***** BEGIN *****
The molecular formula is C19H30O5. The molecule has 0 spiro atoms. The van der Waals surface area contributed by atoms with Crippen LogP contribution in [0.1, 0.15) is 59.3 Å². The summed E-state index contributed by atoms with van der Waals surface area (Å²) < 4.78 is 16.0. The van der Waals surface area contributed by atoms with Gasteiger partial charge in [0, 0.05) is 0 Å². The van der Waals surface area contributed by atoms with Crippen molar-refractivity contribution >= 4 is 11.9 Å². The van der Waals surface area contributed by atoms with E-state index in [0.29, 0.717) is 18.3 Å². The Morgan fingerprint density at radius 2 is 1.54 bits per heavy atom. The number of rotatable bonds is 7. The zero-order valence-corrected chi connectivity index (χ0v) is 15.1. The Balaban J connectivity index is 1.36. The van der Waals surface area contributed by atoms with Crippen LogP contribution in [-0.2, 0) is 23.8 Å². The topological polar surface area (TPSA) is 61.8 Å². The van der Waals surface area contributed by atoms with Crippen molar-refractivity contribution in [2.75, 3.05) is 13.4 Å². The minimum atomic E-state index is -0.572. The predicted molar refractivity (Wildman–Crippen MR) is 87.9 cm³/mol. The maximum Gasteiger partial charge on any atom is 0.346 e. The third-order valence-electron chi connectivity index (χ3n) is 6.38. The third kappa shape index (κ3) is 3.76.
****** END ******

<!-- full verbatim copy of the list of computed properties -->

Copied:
The molecular formula is C19H30O5. The molecule has 0 spiro atoms. The van der Waals surface area contributed by atoms with Crippen LogP contribution in [0.1, 0.15) is 59.3 Å². The summed E-state index contributed by atoms with van der Waals surface area (Å²) < 4.78 is 16.0. The van der Waals surface area contributed by atoms with Gasteiger partial charge in [0, 0.05) is 0 Å². The van der Waals surface area contributed by atoms with Crippen molar-refractivity contribution >= 4 is 11.9 Å². The van der Waals surface area contributed by atoms with E-state index in [0.29, 0.717) is 18.3 Å². The Morgan fingerprint density at radius 2 is 1.54 bits per heavy atom. The number of rotatable bonds is 7. The zero-order valence-corrected chi connectivity index (χ0v) is 15.1. The Balaban J connectivity index is 1.36. The van der Waals surface area contributed by atoms with Crippen LogP contribution in [-0.2, 0) is 23.8 Å². The topological polar surface area (TPSA) is 61.8 Å². The van der Waals surface area contributed by atoms with Crippen molar-refractivity contribution in [2.75, 3.05) is 13.4 Å². The minimum atomic E-state index is -0.572. The predicted molar refractivity (Wildman–Crippen MR) is 87.9 cm³/mol. The maximum Gasteiger partial charge on any atom is 0.346 e. The third-order valence-electron chi connectivity index (χ3n) is 6.38. The third kappa shape index (κ3) is 3.76.